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AT&T 5G, Broadband To Propel Carrier's Growth In 2020, Execs Say

The carrier giant sees mobility momentum and fiber as its path to profitable growth in 2020 as it refocuses on its core telecom business.

AT&T plans to lean heavily on its mobility segment and promising fiber growth opportunities to accelerate the business in 2020, the carrier's executives said Wednesday.

"Our road map is set for the next three years," Chairman and CEO Randall Stephenson told investors during AT&T's fourth-quarter 2019 earnings call. "We will continue to invest aggressively, and at top-tier levels, into our core businesses. Leading in 5G is critical for AT&T, and we are not slowing down."

AT&T's 5G network covers 50 million people today and the carrier said that 5G device adoption will drive its upgrade cycle in 2020. AT&T has targeted second-quarter 2020 for the deployment of a nationwide 5G network.

[Related: AT&T 5G A Reality For Partners As Carrier Restructures Alliance Channel, ACC Business]

AT&T in October began working with Elliott Management when the activist investor took a larger stake in the Dallas-based telecom. AT&T plans on freeing up another $2 billion in 2020 and will "streamline" its portfolio of nonessential assets this year, Stephenson said.

Business wireline services revenue dipped by 1.7 percent during fouth-quarter 2019 to $6.71 billion compared with $6.59 billion a year ago, which the carrier attributed to sales declines of about $350 million in legacy products. Total business revenue factoring in business wireless, however, climbed 3 percent in the fourth quarter and helped business solutions revenue grow, said John Stephens, AT&T's senior executive vice president and CFO.

AT&T's fiber segment continued its growth in 2019's final quarter, adding nearly 200,000 customers, bringing AT&T's total to nearly 4 million fiber customers—both residential and business users—across 14 million locations. Stephens said the fiber segment has "lots of room" to grow.

The greatest opportunity for AT&T's enterprise segment is to significantly grow the fiber base and broadband revenue, said John Stankey, CEO of WarnerMedia and president and COO of AT&T. Fiber represents an organic market-share growth opportunity on an existing product, he said.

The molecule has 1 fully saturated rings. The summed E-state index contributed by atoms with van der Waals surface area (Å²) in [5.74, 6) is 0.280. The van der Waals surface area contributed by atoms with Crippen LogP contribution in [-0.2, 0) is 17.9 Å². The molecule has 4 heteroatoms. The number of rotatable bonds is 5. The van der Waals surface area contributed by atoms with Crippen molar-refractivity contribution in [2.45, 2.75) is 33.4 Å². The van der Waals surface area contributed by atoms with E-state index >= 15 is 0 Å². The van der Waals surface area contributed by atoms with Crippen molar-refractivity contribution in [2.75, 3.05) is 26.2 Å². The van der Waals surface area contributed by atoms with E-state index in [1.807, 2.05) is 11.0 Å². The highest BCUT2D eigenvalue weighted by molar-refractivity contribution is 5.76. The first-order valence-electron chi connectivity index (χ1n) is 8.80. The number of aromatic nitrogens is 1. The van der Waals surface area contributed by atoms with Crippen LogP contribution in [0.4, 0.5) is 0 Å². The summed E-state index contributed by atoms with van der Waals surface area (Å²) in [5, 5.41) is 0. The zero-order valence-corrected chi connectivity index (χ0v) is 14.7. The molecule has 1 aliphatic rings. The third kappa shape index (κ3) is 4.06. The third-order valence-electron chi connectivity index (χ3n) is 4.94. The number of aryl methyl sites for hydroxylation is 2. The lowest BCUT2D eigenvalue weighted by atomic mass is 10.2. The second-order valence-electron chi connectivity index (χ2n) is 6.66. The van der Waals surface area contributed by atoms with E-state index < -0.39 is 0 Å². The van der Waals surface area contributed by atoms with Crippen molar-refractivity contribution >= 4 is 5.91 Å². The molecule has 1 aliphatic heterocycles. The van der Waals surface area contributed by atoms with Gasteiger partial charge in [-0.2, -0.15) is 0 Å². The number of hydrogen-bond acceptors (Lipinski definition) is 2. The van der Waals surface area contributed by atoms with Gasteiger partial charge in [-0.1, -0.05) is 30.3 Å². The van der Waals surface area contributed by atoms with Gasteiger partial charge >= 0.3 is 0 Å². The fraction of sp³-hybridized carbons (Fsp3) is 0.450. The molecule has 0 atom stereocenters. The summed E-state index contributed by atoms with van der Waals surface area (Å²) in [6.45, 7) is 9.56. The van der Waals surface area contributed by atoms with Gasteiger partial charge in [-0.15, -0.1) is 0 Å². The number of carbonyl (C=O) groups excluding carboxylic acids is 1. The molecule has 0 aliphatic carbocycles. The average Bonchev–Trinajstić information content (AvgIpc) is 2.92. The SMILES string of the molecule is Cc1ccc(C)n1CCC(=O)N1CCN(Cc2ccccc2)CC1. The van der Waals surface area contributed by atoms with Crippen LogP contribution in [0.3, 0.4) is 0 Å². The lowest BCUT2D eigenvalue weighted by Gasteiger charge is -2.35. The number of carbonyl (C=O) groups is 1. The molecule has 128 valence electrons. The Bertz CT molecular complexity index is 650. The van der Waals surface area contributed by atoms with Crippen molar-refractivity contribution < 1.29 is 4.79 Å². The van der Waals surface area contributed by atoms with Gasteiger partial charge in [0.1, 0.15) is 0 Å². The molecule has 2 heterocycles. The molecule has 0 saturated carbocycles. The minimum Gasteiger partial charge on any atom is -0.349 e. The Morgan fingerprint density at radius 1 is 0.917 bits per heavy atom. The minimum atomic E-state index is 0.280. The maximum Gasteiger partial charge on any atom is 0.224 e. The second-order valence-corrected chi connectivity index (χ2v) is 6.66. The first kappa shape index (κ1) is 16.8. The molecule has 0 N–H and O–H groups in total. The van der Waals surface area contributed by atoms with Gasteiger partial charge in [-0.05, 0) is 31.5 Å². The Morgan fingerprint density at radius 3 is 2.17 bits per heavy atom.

2019 was the first year that AT&T saw "stable" reseller revenue throughout the year, which grew sequentially year over year, Stephens added. "It's already contributing to net service growth we saw in the quarter and the year."

AT&T no longer breaks out reseller or channel revenue in its quarterly financial reports.

AT&T's mobility segment revenue totaled $18.70 billion during fourth-quarter 2019 compared with $18.56 billion in the same quarter a year ago, with service revenue climbing nearly 2 percent during the quarter. The overall communications business, which includes high-speed internet, video and legacy voice services, dropped to $36.452 billion during the quarter from $37.22 billion in the fourth quarter of 2018, which the carrier attributed partially to a seasonally slower quarter for residential services.

AT&T's WarnerMedia unit, which includes Turner and premium TV channel HBO that AT&T acquired as part of its Time Warner purchase in 2018, reported revenue of $8.92 billion in the quarter compared with $9.23 billion last year. Despite the 3.3 percent decline, the carrier said it expects to see more opportunities for revenue growth from this segment in the future.

For the fourth quarter, which ended Dec. 31, net income was $2.34 billion, down from $4.86 billion in fourth-quarter 2018. Diluted earnings per share during the quarter was 89 cents, up 3.5 percent compared with 86 cents one year ago. Total revenue declined 2.4 percent to $46.82 billion, down from $47.99 billion in the same quarter one year earlier, which AT&T said was due to lost content licensing revenue at WarnerMedia in preparation for AT&T's HBO Max launch.

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